MARRIAGES BETWEEN ZONES 3 4 & 5

ARCHIVES)

This brief fable, the second work in the science-fiction series begun with Shikasta (1979), is bound to be read as a return to the portrayals of sexual politics responsible for Lessing's initial vogue. And indeed she has again taken up a favorite theme: the story of a chosen one's painful and humiliating struggle to obey an imperfectly understood summons, the redemption of a world meanwhile hanging in the balance. In the past, Lessing's thorny presentations of this motif—something like a modern Paradise Regained—have generated confusion, even annoyance. But this version, though superficially only an arid schema in which the queen of a serene matriarchy marries the king of a neighboring warrior state, is in fact Lessing's most humane and loving variation on the theme. The states in question are two of the levels of being mentioned in the first novel as lying around Shikasta (Earth) in six concentric shells progressively more open to the illumination of the lofty colonizing world, Canopus. AlIth, queen of the sane, civilized, and radiant Zone Three, is commanded by the unseen "Providers" (presumably the Canopeans) to descend to the stultifying air of Zone Four, there to marry the arrogant Ben Ata. As her own people see it, her marriage gradually corrupts her to the sexual serfdom and emotional crudities of a lower existence. But in the devious ways of the oppressed Zone Four women, AlIth eventually discovers a treasury of spiritual aspirations ironically forgotten in the bright and well-conducted "higher" world. At last she is ready to pass beyond both realms of being to a condition that surpasses either, while Zone Four has glimpsed enough of the truth shining through all conditions to disband its army and set about civilizing the desert marauders on the border of Zone Five. True, Lessing is not the writer to carry off improving parables with flawless elegance. The gracelessness of her prose style has never been more conspicuous, and her impatience with uncongenial detail makes the war economy of Zone Four a silly cartoon sketch. But there is a sweetness and generosity about this work not quite like anything she has done; like the difficult but moving Shikasta, it seems to encompass and summarize dozens of her previous concerns with a sort of piercing magnanimity.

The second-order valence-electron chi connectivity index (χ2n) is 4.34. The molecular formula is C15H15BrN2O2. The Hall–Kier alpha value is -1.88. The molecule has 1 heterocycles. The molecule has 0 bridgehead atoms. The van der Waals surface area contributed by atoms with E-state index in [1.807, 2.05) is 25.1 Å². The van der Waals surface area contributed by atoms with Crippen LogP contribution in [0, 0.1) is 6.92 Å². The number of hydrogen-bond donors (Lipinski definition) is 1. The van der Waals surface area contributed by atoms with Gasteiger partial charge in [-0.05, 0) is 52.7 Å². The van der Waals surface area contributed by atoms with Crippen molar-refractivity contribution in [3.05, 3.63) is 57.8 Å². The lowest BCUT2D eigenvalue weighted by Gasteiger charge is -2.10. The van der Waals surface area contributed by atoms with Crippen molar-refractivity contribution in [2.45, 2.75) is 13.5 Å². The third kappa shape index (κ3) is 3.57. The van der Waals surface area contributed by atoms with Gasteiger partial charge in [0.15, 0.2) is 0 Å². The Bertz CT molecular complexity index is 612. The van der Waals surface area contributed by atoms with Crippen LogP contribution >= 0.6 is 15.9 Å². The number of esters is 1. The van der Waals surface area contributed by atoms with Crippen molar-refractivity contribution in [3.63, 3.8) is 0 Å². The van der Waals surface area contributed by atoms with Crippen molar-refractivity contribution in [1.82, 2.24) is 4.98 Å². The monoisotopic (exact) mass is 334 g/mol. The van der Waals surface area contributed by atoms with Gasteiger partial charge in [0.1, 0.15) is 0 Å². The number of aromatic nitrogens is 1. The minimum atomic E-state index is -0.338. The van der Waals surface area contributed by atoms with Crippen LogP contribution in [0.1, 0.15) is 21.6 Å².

Pub Date: April 4, 1980

ISBN: 0006547206

Page Count: 17

Publisher: Knopf

Review Posted Online: Sept. 28, 2011

Kirkus Reviews Issue: April 1, 1980